In developing product performance criteria, the first key concern was breaking strength, as the North American requirement for traditional tiles was 250 lbf. Initially, very few – if any – thin gauged products met the requirement. Therefore, installed strength became the key to achieving performance levels comparable to those of traditional tiles whose exceedingly high breaking strength could often make up for flaws in mortar coverage or quality. With thin gauged tiles, though, the group chose to scrutinize how lower breaking strength may be offset by installation rigidity and increased mortar coverage.

Key provisions of the installation standard

To develop ANSI A108.19 Interior Installation of Gauged Porcelain Tiles and Gauged Porcelain Tile Panels/Slabs by the Thin-Bed Method bonded with Modified Dry-Set Cement Mortar or Improved Modified Dry-Set Cement Mortar, a group of installers, architects, and manufacturers conducted countless experiments to discover application and embedding techniques that make possible maximum mortar coverage, particularly for tile panels/slabs. Through these experiments, standard setting procedures for gauged porcelain tiles and tile panels/slabs were developed that facilitate optimal workmanship and system integrity. 

Mortar application: It was determined that applying a layer of mortar to both the back of the panel/slab and the substrate would result in the necessary bond coat thickness of 3/16” (4.8mm) and would allow for full encapsulation of lippage control systems. Anything less than this method would result in an embedded mortar layer thickness that was insufficient to achieve the agreed-upon substrate tolerance of a maximum deviation of 1/8” in 10 horizontal feet (3mm in 3m) from the required plane when measured from the high points in the surface for floors.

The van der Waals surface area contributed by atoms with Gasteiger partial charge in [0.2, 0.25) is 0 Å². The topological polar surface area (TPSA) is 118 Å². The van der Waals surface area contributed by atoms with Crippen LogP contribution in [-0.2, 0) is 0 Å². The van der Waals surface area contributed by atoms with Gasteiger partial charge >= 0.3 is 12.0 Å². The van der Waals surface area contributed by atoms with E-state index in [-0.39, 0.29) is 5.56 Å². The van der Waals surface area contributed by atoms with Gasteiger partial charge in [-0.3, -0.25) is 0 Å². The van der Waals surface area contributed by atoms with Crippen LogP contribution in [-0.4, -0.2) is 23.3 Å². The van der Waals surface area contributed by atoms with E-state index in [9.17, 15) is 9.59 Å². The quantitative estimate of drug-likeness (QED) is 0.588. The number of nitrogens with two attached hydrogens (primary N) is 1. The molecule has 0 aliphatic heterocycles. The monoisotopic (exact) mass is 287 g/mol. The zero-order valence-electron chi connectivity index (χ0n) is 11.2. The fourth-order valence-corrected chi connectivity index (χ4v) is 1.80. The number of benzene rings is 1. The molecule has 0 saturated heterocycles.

Mortar properties: Mortar properties such as extended open time, flow to achieve coverage, and curing parameters appropriate to the application, as well as a requirement for suitable mortar identification through consultation with the tile and setting material manufacturer are specified in the standard. 

Trowels: Only Euro-trowel, Flow-Ridge trowel, and Superior notch trowel can facilitate ridge collapse without the need to press and slide the tile. The group agreed to standardize the use of such trowels.

Embedding procedures: For floors, physically walking on the surface in the following pattern produces the greatest supporting mortar coverage: 

1) walk down the centerline of the tile; 

2) take small shuffling steps left and right from center to push air toward the edges.

This standardized procedure is listed in ANSI A108.19 for embedding tile panels/slabs on floors. For walls, a vibration tool and weighted beat-in paddle are specified in order to achieve optimal coverage.

For walls and floors, a vibrational tool used at the perimeter, achieved full coverage on the edge, critical for overall durability in flooring applications, and also facilitated full encapsulation of lippage control systems. For these reasons, edge coverage achieved through vibration is a provision of ANSI A108.19. The standard minimum required coverage is 80% for walls and 85% for floors. Additionally, maximum void size was established as 2 square inches (1290 square mm).

Coverage calculation: A standardized evaluation to calculate coverage was developed. ANSI A108.19 states, “In any single square foot under the embedded tile, coverage… is calculated by measuring the voids and the marked off square foot and dividing by 144 square inches (929 square cm) where the dry set mortar is not in full contact from the back of the tile to the substrate.”

Substrates: Standardized suitable substrates for the installation of gauged porcelain tiles and tile panels/slabs are mostly consistent with those of traditional tile, with the exception of direct bonding to plywood floors, which requires the use of a mortar bed or specified backer board and referencing floor rigidity requirements established by building codes and other widespread industry specifications.